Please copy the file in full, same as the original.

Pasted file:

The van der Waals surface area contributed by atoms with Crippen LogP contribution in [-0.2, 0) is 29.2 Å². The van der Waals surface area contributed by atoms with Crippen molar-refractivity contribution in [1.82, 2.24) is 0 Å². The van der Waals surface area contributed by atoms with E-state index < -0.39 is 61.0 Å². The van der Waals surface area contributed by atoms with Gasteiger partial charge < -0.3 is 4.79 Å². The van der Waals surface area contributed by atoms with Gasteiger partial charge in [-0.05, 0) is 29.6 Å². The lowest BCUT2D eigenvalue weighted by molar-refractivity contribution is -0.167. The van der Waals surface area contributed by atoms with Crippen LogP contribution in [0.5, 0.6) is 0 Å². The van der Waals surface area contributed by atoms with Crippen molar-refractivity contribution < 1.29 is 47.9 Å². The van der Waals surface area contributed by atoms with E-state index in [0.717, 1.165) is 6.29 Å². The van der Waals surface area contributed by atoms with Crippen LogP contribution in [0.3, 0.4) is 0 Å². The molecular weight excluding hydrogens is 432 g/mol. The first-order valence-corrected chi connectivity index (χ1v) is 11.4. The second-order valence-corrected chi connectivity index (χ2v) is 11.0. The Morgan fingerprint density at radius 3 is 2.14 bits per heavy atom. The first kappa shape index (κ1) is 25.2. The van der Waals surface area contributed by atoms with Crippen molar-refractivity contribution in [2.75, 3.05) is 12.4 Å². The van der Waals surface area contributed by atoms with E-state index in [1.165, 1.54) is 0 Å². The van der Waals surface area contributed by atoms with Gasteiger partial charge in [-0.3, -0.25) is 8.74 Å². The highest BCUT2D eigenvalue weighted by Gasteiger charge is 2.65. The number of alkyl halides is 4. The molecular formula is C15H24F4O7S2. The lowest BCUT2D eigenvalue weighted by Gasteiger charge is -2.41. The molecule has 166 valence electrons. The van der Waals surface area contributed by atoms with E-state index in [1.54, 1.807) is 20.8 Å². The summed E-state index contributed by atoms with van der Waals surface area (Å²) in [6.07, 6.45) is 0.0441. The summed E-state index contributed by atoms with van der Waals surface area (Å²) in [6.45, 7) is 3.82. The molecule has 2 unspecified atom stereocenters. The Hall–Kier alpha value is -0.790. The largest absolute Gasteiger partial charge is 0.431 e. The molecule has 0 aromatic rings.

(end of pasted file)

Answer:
The van der Waals surface area contributed by atoms with Crippen LogP contribution in [-0.2, 0) is 29.2 Å². The van der Waals surface area contributed by atoms with Crippen molar-refractivity contribution in [1.82, 2.24) is 0 Å². The van der Waals surface area contributed by atoms with E-state index < -0.39 is 61.0 Å². The van der Waals surface area contributed by atoms with Gasteiger partial charge < -0.3 is 4.79 Å². The van der Waals surface area contributed by atoms with Gasteiger partial charge in [-0.05, 0) is 29.6 Å². The lowest BCUT2D eigenvalue weighted by molar-refractivity contribution is -0.167. The van der Waals surface area contributed by atoms with Crippen LogP contribution in [0.5, 0.6) is 0 Å². The van der Waals surface area contributed by atoms with Crippen molar-refractivity contribution < 1.29 is 47.9 Å². The van der Waals surface area contributed by atoms with E-state index in [0.717, 1.165) is 6.29 Å². The van der Waals surface area contributed by atoms with Crippen LogP contribution in [0.3, 0.4) is 0 Å². The molecular weight excluding hydrogens is 432 g/mol. The first-order valence-corrected chi connectivity index (χ1v) is 11.4. The second-order valence-corrected chi connectivity index (χ2v) is 11.0. The Morgan fingerprint density at radius 3 is 2.14 bits per heavy atom. The first kappa shape index (κ1) is 25.2. The van der Waals surface area contributed by atoms with Crippen molar-refractivity contribution in [2.75, 3.05) is 12.4 Å². The van der Waals surface area contributed by atoms with E-state index in [1.165, 1.54) is 0 Å². The van der Waals surface area contributed by atoms with Gasteiger partial charge in [-0.3, -0.25) is 8.74 Å². The highest BCUT2D eigenvalue weighted by Gasteiger charge is 2.65. The number of alkyl halides is 4. The molecular formula is C15H24F4O7S2. The lowest BCUT2D eigenvalue weighted by Gasteiger charge is -2.41. The molecule has 166 valence electrons. The van der Waals surface area contributed by atoms with E-state index in [1.54, 1.807) is 20.8 Å². The summed E-state index contributed by atoms with van der Waals surface area (Å²) in [6.07, 6.45) is 0.0441. The summed E-state index contributed by atoms with van der Waals surface area (Å²) in [6.45, 7) is 3.82. The molecule has 2 unspecified atom stereocenters. The Hall–Kier alpha value is -0.790. The largest absolute Gasteiger partial charge is 0.431 e. The molecule has 0 aromatic rings.